2013 Sony Open: Weather delays on Maui complicate Golf Channel’s broadcast at Waialae

Sam Greenwood

"Unprecedented" weather problems wreak havoc with Golf Channel’s production plans at Waialae.

Fans tuning into Golf Channel for first-round coverage of this week’s Sony Open may have noticed no difference between Thursday’s broadcast of the PGA Tour’s first full-field event of 2013 and any other -- and that’s just the way tourney producer Tommy Roy wants it.

“It’s certainly not going to be what they would normally expect from the Golf Channel/NBC team,” Roy told us Thursday, some seven hours before Golf Channel was slated to go live from Waialae Country Club just two days after the finish of the tour’s season-opening Tournament of Champions. “But our goal is to make it so that viewers can’t tell the difference,”

Roy has produced golf broadcasts since 1993 and has the 28 Emmy Awards to prove it. So when he says he’s never experienced anything like the madness at Maui that cancelled more rounds than golfers played, he probably knows what he’s talking about.

“We’ve certainly had some weather issues,” Roy said “But they always hit after you’ve already been set up. They’ve never created a problem for the set-up itself.

“This is unprecedented,” Roy said about the 54-hole tourney that Dustin Johnson won by four strokes over Steve Stricker. “They started the tournament on Monday, which was incredible to me, and finished on Tuesday mid-day.”

Players had to deal with rain and wind that wreaked havoc during Friday and Sunday’s false starts, and wiped out play entirely on Saturday. There were also no on-course scoreboards for the final round, with the tour having to ship the equipment ahead to its next stop.

The Golf Channel crew, however, had to wait until Johnson rolled in his final putt to wrap things up. That meant workers had 44 cameras to tear down in the GC trucks, pack up all the inter-linking cable and put the trucks on an inter-island barge for the 140-mile or so trip to Honolulu.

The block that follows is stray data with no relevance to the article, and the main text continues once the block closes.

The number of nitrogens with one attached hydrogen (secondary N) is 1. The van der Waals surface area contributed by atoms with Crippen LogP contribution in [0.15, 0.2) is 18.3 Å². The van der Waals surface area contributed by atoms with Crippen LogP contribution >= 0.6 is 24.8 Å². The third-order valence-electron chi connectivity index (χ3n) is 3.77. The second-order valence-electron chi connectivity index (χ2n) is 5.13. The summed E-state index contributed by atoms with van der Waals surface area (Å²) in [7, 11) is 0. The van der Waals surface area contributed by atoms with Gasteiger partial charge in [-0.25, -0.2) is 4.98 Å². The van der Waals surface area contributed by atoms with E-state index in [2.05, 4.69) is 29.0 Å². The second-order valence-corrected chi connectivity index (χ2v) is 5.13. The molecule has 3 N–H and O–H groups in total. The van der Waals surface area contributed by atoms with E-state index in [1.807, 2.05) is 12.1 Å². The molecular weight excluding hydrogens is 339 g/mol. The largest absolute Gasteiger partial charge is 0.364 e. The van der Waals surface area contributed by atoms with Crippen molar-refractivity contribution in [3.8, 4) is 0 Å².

The trucks left Maui on Tuesday night and arrived at Waialae Country Club late Wednesday afternoon. The late start meant that Golf Channel would not be able to field its full complement of cameras for the start of the Sony Open.

“We have 32 cameras here,” Roy said, “but we’re going to have far fewer for the broadcast today because it typically takes two-and-a-half to three days for the crew to set up.”

Roy expected to fix equipment in place to cover the ninth, 17th and 18th holes, with crew lugging mini-cams across the rest of the course.

“We’ll make 10 cameras look like 32,” Roy said.

There was another unusual issue facing Roy’s team -- they had to go about their business without interfering with play.

“You have to be careful about bothering them -- they can't bother them -- so that's another little sidebar issue here,” Roy said about Thursday's ongoing set-up work. “But they’re all golf-savvy and I don’t expect any problems from that standpoint.”

Golf Channel’s live coverage of the Sony Open began on Thursday and will run throughout the weekend (or as long as it takes to finish the tourney). Dan Hicks and Johnny Miller are in the booth with Rich Lerner and Frank Nobilo.

With Dottie Pepper retired as of December after eight years as a TV analyst, four-time tour winner Notah Begay III will pick up the microphone as the newest member of the NBC/Golf Channel team. Like Pepper, Begay will serve as a walking course reporter.

Last week’s driving grid graphic proved a popular new feature on the Golf Channel broadcast and will appear again this week, as well as at many events throughout the season. Similar to the computerized "first-and-10" yardage indicators employed during NFL broadcasts, the virtual graphic lines will be marked off in 25-yard increments on the 417-yard, par-4 16th fairway at Waialae.

You may tune in live to see if Johnson can sweep through Hawaii with back-to-back wins to start the season as follows (all times ET):

Friday: 7-10:30 p.m.

Saturday :7-10:30 p.m.

Sunday: 7-10 p.m.

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